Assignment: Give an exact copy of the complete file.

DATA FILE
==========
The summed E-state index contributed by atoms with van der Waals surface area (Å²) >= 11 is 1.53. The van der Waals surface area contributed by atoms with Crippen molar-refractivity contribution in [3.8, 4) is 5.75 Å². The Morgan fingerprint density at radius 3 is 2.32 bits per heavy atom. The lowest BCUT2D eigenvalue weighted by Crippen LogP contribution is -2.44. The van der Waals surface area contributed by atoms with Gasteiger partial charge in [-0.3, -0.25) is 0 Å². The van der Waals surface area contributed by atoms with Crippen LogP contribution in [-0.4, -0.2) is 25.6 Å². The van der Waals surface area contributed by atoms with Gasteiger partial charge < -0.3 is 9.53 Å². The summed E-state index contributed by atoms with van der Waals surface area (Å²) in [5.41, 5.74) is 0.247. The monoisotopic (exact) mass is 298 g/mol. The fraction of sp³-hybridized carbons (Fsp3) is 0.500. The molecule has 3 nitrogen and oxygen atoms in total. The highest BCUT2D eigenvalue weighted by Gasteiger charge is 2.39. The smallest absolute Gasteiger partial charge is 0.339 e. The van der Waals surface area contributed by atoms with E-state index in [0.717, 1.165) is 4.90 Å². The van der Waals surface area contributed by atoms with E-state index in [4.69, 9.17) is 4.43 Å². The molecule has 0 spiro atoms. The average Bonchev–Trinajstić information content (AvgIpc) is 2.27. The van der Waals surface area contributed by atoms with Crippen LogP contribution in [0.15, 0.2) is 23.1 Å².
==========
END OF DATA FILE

The summed E-state index contributed by atoms with van der Waals surface area (Å²) >= 11 is 1.53. The van der Waals surface area contributed by atoms with Crippen molar-refractivity contribution in [3.8, 4) is 5.75 Å². The Morgan fingerprint density at radius 3 is 2.32 bits per heavy atom. The lowest BCUT2D eigenvalue weighted by Crippen LogP contribution is -2.44. The van der Waals surface area contributed by atoms with Gasteiger partial charge in [-0.3, -0.25) is 0 Å². The van der Waals surface area contributed by atoms with Crippen LogP contribution in [-0.4, -0.2) is 25.6 Å². The van der Waals surface area contributed by atoms with Gasteiger partial charge < -0.3 is 9.53 Å². The summed E-state index contributed by atoms with van der Waals surface area (Å²) in [5.41, 5.74) is 0.247. The monoisotopic (exact) mass is 298 g/mol. The fraction of sp³-hybridized carbons (Fsp3) is 0.500. The molecule has 3 nitrogen and oxygen atoms in total. The highest BCUT2D eigenvalue weighted by Gasteiger charge is 2.39. The smallest absolute Gasteiger partial charge is 0.339 e. The van der Waals surface area contributed by atoms with E-state index in [0.717, 1.165) is 4.90 Å². The van der Waals surface area contributed by atoms with E-state index in [4.69, 9.17) is 4.43 Å². The molecule has 0 spiro atoms. The average Bonchev–Trinajstić information content (AvgIpc) is 2.27. The van der Waals surface area contributed by atoms with Crippen LogP contribution in [0.15, 0.2) is 23.1 Å².